Afferent projections of infrared-sensitive sensilla in the beetle Melanophila acuminata (Coleoptera: Buprestidae)

Wulfila Gronenberg, Helmut Schmitz

Research output: Contribution to journalArticlepeer-review

28 Scopus citations


Beetles of the genus Melanophila are able to detect infrared radiation by using specialized sensilla in their metathoracic pit organs. We describe the afferent projections of the infrared-sensitive neurons in the central nervous system. The axons primarily terminate in the central neuropil of the fused second thoracic ganglia where they establish putative contacts with ascending interneurons. Only a few collaterals appear to be involved in local (uniganglionic) circuits. About half of the neurons send their axons further anterior to the prothoracic ganglion. A subset of these ascend to the subesophageal ganglion, and about 10% project to the brain. Anatomical similarities suggest that the infrared-sensitive neurons are derived from neurons supplying mechanosensory sensilla. The arborization pattern of the infrared afferents suggests that infrared information is processed and integrated upstream from the thoracic ganglia.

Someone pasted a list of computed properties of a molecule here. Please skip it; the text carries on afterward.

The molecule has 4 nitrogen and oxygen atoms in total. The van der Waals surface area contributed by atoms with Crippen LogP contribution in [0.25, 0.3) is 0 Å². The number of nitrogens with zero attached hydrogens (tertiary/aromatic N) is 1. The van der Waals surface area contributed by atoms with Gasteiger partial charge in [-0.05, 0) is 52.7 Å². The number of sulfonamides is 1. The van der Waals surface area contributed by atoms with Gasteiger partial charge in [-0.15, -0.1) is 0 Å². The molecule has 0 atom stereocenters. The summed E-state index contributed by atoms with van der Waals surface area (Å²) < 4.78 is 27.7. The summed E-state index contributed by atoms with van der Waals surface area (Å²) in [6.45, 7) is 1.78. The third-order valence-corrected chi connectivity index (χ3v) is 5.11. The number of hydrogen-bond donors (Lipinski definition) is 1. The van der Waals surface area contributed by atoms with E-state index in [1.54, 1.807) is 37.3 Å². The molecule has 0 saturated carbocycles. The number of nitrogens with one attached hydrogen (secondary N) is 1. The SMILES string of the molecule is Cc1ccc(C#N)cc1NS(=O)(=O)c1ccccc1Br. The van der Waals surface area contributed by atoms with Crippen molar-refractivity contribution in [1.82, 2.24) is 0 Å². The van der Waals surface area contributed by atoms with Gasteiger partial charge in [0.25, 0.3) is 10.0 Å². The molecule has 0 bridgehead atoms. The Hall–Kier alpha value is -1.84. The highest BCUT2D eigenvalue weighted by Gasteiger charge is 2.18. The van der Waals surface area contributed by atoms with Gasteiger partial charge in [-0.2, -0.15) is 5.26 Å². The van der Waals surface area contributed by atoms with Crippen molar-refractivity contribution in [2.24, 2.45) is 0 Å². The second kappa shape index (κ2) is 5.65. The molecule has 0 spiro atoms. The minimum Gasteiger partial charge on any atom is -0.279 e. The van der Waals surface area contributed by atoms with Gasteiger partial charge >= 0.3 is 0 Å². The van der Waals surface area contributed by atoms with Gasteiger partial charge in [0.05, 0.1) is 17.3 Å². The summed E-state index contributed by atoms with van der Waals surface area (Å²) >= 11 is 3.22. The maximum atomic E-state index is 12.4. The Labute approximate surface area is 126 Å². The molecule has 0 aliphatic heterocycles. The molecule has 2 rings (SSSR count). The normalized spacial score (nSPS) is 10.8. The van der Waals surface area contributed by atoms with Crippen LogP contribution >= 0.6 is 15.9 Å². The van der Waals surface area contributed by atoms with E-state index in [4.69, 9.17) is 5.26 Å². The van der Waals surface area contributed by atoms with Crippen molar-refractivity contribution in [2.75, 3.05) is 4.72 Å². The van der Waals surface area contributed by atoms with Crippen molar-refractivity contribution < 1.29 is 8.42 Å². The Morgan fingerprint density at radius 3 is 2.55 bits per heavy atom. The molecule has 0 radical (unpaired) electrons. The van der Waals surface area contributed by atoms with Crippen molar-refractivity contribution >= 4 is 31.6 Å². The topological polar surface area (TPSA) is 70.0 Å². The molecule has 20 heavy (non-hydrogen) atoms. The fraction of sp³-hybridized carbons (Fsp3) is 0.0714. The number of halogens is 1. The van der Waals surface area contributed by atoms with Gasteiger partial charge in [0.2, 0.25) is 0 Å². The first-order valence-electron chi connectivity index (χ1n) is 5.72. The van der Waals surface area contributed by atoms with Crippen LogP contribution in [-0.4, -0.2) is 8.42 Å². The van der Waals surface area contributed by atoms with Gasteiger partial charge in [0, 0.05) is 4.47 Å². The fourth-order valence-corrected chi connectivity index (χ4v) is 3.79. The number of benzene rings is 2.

Original languageEnglish (US)
Pages (from-to)311-318
Number of pages8
JournalCell and Tissue Research
Issue number2
StatePublished - 1999


  • Brain
  • Mechanoreceptor
  • Melanophila acuminata (Insecta)
  • Neuroanatomy
  • Thoracic ganglia

ASJC Scopus subject areas

  • Pathology and Forensic Medicine
  • Histology
  • Cell Biology


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